Encyclopedia of Cancer

Living Edition
| Editors: Manfred Schwab

Bone Tropism

  • Alessandro Fatatis
Living reference work entry
DOI: https://doi.org/10.1007/978-3-642-27841-9_688-2

Synonyms

Definition

Bone tropism is the propensity of certain tumors to spread from the organ(s) in which they initially originated and target preferentially the skeleton, in which they may eventually grow into secondary tumors or metastasis.

Characteristics

Solid tumors at their initial stage present unique challenges for the selection of the appropriate treatment. Several considerations come into play, including the feasibility of their surgical ablation, the age of the patient, and the histological grade of the neoplasia, among others. However, the risk of metastatic spread is indeed one of the most critical factors in deciding the therapeutic strategy to adopt. It is also widely recognized that the detection of secondary tumors at the time of the initial diagnosis poses additional and most often prohibitive hurdles to a positive clinical outcome. This is because after secondary tumors become clinically evident there is no...

Keywords

Cancer Cell Secondary Tumor Skeletal Metastasis Bone Microenvironment Metastatic Growth 
These keywords were added by machine and not by the authors. This process is experimental and the keywords may be updated as the learning algorithm improves.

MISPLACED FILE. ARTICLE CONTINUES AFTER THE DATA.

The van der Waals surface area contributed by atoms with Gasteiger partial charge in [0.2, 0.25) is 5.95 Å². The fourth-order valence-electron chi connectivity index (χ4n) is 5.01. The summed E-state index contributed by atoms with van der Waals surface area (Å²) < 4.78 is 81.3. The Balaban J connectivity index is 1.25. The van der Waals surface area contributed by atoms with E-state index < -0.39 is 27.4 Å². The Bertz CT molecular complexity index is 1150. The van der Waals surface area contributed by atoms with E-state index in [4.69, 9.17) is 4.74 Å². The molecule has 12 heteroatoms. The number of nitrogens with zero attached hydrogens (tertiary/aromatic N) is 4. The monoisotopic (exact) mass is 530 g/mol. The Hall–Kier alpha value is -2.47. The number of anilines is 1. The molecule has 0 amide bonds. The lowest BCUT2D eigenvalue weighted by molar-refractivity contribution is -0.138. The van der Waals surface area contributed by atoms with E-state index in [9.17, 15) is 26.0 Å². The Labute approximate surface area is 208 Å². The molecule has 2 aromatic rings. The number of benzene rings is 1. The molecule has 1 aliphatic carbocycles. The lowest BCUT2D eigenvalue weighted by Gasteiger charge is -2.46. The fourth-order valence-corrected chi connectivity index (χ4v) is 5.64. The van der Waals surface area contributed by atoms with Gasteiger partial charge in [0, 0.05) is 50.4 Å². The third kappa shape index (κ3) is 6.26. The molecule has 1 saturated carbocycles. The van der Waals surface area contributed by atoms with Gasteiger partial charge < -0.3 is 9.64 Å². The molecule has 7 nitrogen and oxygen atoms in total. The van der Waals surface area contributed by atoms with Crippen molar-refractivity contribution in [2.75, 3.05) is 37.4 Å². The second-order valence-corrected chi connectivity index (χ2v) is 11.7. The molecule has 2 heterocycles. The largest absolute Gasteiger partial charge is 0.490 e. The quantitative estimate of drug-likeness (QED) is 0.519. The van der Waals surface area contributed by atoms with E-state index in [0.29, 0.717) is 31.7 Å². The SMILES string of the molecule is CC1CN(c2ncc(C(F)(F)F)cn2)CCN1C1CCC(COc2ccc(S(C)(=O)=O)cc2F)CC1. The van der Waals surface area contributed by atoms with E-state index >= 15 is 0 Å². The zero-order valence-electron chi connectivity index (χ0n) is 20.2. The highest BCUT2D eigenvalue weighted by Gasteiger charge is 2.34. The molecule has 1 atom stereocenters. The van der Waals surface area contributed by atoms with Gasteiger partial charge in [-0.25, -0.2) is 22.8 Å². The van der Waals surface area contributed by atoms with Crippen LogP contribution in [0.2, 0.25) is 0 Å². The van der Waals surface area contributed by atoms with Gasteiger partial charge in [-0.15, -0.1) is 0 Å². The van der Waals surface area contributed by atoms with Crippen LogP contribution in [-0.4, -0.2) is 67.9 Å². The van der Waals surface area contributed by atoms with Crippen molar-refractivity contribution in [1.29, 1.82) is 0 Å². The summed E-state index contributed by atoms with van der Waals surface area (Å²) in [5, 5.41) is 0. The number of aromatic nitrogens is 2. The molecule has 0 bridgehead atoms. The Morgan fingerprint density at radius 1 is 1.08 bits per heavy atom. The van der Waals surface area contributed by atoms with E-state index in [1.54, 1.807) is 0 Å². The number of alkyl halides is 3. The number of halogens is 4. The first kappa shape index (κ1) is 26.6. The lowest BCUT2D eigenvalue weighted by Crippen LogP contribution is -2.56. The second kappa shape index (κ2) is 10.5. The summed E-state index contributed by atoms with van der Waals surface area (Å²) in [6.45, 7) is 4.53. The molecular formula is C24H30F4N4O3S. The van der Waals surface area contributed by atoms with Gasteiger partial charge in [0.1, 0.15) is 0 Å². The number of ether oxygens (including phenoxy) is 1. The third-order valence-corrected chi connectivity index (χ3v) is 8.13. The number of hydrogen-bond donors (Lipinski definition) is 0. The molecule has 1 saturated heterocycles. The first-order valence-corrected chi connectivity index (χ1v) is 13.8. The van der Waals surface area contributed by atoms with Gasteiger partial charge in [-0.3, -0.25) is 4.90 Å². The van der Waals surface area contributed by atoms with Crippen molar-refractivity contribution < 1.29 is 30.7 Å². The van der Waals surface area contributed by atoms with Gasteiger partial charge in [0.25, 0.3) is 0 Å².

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References

  1. Chambers AF, Groom AC, MacDonald IC (2003) Dissemination and growth of cancer cells in metastatic sites. Nat Rev Cancer 2:563–572CrossRefGoogle Scholar
  2. Fidler IJ (2003) The pathogenesis of cancer metastasis: the “seed and soil” hypothesis revisited. Nat Rev Cancer 3:453–458CrossRefPubMedGoogle Scholar
  3. Loberg RD, Gayed BA, Olson KB et al (2005) A paradigm for the treatment of prostate cancer bone metastases based on an understanding of tumor cell-microenvironment interactions. J Cell Biochem 96:439–446CrossRefPubMedGoogle Scholar

See Also

  1. (2012) CX3CL1/fractalkine. In: Schwab M (ed) Encyclopedia of cancer, 3rd edn. Springer, Berlin/Heidelberg, p 1022. doi:10.1007/978-3-642-16483-5_1417Google Scholar
  2. (2012) CX3CR1. In: Schwab M (ed) Encyclopedia of cancer, 3rd edn. Springer, Berlin/Heidelberg, p 1022. doi:10.1007/978-3-642-16483-5_1418Google Scholar
  3. (2012) Extravasation. In: Schwab M (ed) Encyclopedia of cancer, 3rd edn. Springer, Berlin/Heidelberg, p 1370. doi:10.1007/978-3-642-16483-5_2080Google Scholar
  4. (2012) Integrin. In: Schwab M (ed) Encyclopedia of cancer, 3rd edn. Springer, Berlin/Heidelberg, p 1884. doi:10.1007/978-3-642-16483-5_3084Google Scholar
  5. (2012) Intravasation. In: Schwab M (ed) Encyclopedia of cancer, 3rd edn. Springer, Berlin/Heidelberg, p 1901. doi:10.1007/978-3-642-16483-5_3125Google Scholar
  6. (2012) Osteomimicry. In: Schwab M (ed) Encyclopedia of cancer, 3rd edn. Springer, Berlin/Heidelberg, p 2663. doi:10.1007/978-3-642-16483-5_4283Google Scholar
  7. (2012) Osteoprotegerin. In: Schwab M (ed) Encyclopedia of cancer, 3rd edn. Springer, Berlin/Heidelberg, p 2667. doi:10.1007/978-3-642-16483-5_4288Google Scholar
  8. (2012) Selectins. In: Schwab M (ed) Encyclopedia of cancer, 3rd edn. Springer, Berlin/Heidelberg, p 3355. doi:10.1007/978-3-642-16483-5_5218Google Scholar
  9. (2012) Transforming growth factor alpha. In: Schwab M (ed) Encyclopedia of cancer, 3rd edn. Springer, Berlin/Heidelberg, p 3758. doi:10.1007/978-3-642-16483-5_5915Google Scholar

Copyright information

© Springer-Verlag Berlin Heidelberg 2014

Authors and Affiliations

  1. 1.Department of Pharmacology and PhysiologyDrexel University College of MedicinePhiladelphiaUSA